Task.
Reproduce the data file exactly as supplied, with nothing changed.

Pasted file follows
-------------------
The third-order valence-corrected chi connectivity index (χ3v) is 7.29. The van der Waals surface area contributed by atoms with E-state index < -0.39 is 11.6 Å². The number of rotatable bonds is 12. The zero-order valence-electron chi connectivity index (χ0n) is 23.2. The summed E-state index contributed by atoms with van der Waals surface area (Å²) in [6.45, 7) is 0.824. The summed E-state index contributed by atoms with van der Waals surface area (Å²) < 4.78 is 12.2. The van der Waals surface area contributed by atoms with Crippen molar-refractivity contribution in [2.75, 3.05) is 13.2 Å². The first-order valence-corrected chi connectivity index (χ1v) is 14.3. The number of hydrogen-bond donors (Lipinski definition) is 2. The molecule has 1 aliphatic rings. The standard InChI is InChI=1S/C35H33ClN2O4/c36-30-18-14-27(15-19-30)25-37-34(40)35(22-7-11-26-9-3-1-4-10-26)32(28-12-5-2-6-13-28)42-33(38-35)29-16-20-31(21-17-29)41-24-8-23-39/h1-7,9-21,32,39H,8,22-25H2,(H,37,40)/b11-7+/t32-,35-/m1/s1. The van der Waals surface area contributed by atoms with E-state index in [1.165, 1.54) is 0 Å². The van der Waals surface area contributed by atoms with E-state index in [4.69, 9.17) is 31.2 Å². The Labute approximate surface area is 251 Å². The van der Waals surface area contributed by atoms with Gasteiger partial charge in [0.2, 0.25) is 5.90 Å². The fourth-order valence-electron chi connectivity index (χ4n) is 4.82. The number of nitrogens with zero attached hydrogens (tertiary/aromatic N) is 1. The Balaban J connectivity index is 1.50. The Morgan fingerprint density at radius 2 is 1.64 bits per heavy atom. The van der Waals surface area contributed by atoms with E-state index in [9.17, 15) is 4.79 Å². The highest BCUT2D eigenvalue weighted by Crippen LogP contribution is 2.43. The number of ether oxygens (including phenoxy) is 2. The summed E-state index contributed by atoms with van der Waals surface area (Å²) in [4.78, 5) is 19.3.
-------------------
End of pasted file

The third-order valence-corrected chi connectivity index (χ3v) is 7.29. The van der Waals surface area contributed by atoms with E-state index < -0.39 is 11.6 Å². The number of rotatable bonds is 12. The zero-order valence-electron chi connectivity index (χ0n) is 23.2. The summed E-state index contributed by atoms with van der Waals surface area (Å²) in [6.45, 7) is 0.824. The summed E-state index contributed by atoms with van der Waals surface area (Å²) < 4.78 is 12.2. The van der Waals surface area contributed by atoms with Crippen molar-refractivity contribution in [2.75, 3.05) is 13.2 Å². The first-order valence-corrected chi connectivity index (χ1v) is 14.3. The number of hydrogen-bond donors (Lipinski definition) is 2. The molecule has 1 aliphatic rings. The standard InChI is InChI=1S/C35H33ClN2O4/c36-30-18-14-27(15-19-30)25-37-34(40)35(22-7-11-26-9-3-1-4-10-26)32(28-12-5-2-6-13-28)42-33(38-35)29-16-20-31(21-17-29)41-24-8-23-39/h1-7,9-21,32,39H,8,22-25H2,(H,37,40)/b11-7+/t32-,35-/m1/s1. The van der Waals surface area contributed by atoms with E-state index in [1.165, 1.54) is 0 Å². The van der Waals surface area contributed by atoms with E-state index in [4.69, 9.17) is 31.2 Å². The Labute approximate surface area is 251 Å². The van der Waals surface area contributed by atoms with Gasteiger partial charge in [0.2, 0.25) is 5.90 Å². The fourth-order valence-electron chi connectivity index (χ4n) is 4.82. The number of nitrogens with zero attached hydrogens (tertiary/aromatic N) is 1. The Balaban J connectivity index is 1.50. The Morgan fingerprint density at radius 2 is 1.64 bits per heavy atom. The van der Waals surface area contributed by atoms with E-state index in [9.17, 15) is 4.79 Å². The highest BCUT2D eigenvalue weighted by Crippen LogP contribution is 2.43. The number of ether oxygens (including phenoxy) is 2. The summed E-state index contributed by atoms with van der Waals surface area (Å²) in [4.78, 5) is 19.3.